Feb 16, 2007 at 12:45 pm #1221880
Over my three years of backpacking, I've tried four sleeping pads. The purchase of my first sleeping pad received little thought because it was
free when I bought my first sleeping bag. It was a regular size Thermarest RidgeRest.
My next purchase was a Thermarest ProLite 3 short pad. My thinking was that it would be more comfortable than the closed cell pad. Then I bought a Thermarest Prolite 4, regular size, because I wanted my legs to fit on the pad. My fourth pad I made by trimming my RidgeRest. My thoughts had returned to weight reduction.
All four were acceptable sleeping pads for me although they varied in comfort as well as weight. I tried to quantify each pad's sleeping comfort versus its pain (carrying more weight) to see which one was my best choice.
I figured that more comfort results from increasing R-Value, Sleeping Area, and Thickness. On the other side, more pain arises from increasing the weight of the pad.
For each of my pads, I listed its R-Value, Sleeping Area, Thickness, and Weight. I made R-Value (R), Sleeping Area (A), and Thickness (T) equally weighted variables, and multiplied them to get a Comfort value (C).
Because weight (W) is such a significant factor to me, I squared the weight and then divided it into Comfort (C) to get my Comfort-to-Pain (P) ratio.
C = R * A * T
P = C / (W * W)
When I only considered comfort without regard to weight, the regular ProLite 4 was way ahead of the pack. However, when I factored in the Pain of carrying extra weight, the RidgeRest Trimmed was clearly the best choice.
Prolite 4 Reg
Grams Per Sq In 0.472
Prolite 3 Short
Grams Per Sq In 0.394
Grams Per Sq In 0.278
Grams Per Sq In 0.278
* – my original RidgeRest became the Trimmed pad so I was really glad that the untrimmed version did not do well
Product: Thermarest ProLite 4
Wt: 24 oz (680g)
Surface: 20 x 72 in (51 x 183cm)
Rolled: 11 x 4.8in. (28 x 12cm)
Thickness: 1.5 in (3.8 cm)
Product: Thermarest ProLite 3 Short
Wt: 13oz (370g)
Surface: 20x47in (51x119cm)
Rolled: 11 x 3.4in. (28x9cm)
Thickness: 1.0 in. (2.5 cm)
Product: Thermarest RidgeRest*
Wt: 14oz (400g)
Surface: 20 x 72in (51 x 183cm)
Rolled: 20 x 8in. (51 x 20cm)
Thickness: 0.625in. (1.5cm)
Product: Thermarest RidgeRest (Trimmed)
Wt: 7.4oz (210g)
Surface: 18 x 42in (46 x 107cm)
Rolled: 18 x 5in. (46 x 13cm)
Thickness: 0.625in. (1.5cm)
Cost: $0Feb 16, 2007 at 1:16 pm #1378847
@foodLocale: Colorado Rockies
Cool math. I wonder how that would work with a hammock?Feb 16, 2007 at 6:01 pm #1378895
Douglas FrickBPL Member
> I wonder how that would work with a hammock?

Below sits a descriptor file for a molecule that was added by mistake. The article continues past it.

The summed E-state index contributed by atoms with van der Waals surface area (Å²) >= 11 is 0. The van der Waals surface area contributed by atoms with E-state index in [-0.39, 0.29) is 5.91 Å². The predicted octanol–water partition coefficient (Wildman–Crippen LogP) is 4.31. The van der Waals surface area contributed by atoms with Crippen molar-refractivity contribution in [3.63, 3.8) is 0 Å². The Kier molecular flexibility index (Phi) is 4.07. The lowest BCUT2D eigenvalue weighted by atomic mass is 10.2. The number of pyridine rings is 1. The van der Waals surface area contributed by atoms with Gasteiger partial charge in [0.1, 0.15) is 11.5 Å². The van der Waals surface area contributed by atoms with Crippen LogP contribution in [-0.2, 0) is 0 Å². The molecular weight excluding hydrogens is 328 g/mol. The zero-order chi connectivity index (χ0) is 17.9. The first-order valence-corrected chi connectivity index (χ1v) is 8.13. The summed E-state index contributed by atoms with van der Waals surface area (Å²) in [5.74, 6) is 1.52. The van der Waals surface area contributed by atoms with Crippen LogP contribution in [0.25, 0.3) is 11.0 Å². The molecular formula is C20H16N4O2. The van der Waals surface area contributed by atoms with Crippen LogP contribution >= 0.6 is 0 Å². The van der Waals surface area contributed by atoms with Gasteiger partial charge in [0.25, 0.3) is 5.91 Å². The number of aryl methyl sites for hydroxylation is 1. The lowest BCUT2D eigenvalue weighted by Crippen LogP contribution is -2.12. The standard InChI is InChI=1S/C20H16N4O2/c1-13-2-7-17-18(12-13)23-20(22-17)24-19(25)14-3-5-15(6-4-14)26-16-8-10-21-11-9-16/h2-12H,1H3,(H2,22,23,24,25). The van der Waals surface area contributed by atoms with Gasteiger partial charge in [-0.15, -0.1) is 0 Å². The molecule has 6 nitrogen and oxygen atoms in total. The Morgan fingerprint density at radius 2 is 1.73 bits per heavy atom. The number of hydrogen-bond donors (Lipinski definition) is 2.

When I read the thread title "Painful Comfort" in relation to sleeping pads, I was thinking it would be about how painful it is to sleep on the ground. So as I see it, the 'pain' factor is zero in my hammock because I get a good night's sleep without pain.
Not quite consistent with the above calculations, but it works for me.Feb 16, 2007 at 7:09 pm #1378902
The .625" thickness of the Ridgerest will last only a few weeks in the hip area, in my experience, after which the thickness is reduced to maybe .125". There is nothing you can do to recover thickness either. I never camp on snow so even .125" is normally enough insulation, even when using a quilt so that this .125" of closed cell foam is ALL I have under me. I am 5'11" and 165 lbs, for reference.
The Ridgerest is a particularly stupid design, IMO. Those ridges look great in the store but quickly collapse in the hip and shoulder areas, and the ridges elsewhere are basically uesless. The correct way to design a closed cell pad is to double the original thickness in the shoulder and hip areas, and then rely on this doubled thickness to quickly collapse under use, and forget these ridges. The only good thing about the Ridgerest is that the foam has been "cured" somehow, so it doesn't tear as easily as the blue foam pads.Feb 18, 2007 at 9:11 pm #1379119
@bjamesdLocale: South Coast of BC
I've been using Prolite 4S pads since the 80's.
Yesterday afternoon I walked 6 miles with 3000' elevation gain, in blowing wet snow, breaking trail on snowshoes, alone. Skin-out weight 57 lbs.
I finally stopped when I couldn't see the trail markers, pitched my tent, and curled up on my new Exped DownMat 7. It's a cannonball — it weighs 32 ounces with the stuffsack. (More than any single item in my kit except my tent.) My body was so stressed that I eating made me feel sick, the cold in my boots felt like daggers cutting my feet despite no frostbite, and I couldn't slow my heart down. I finally curled up in my bag and crossed my fingers that I'd be okay until morning. I couldn't sleep from 8 pm to midnight because of adrenaline.
I then proceeded to have the best sleep I have ever had in the backcountry, ever, period. I am 180 lbs and a side sleeper, and since before my teens I have never found Thermarests comfortable. I just tolerate them until morning.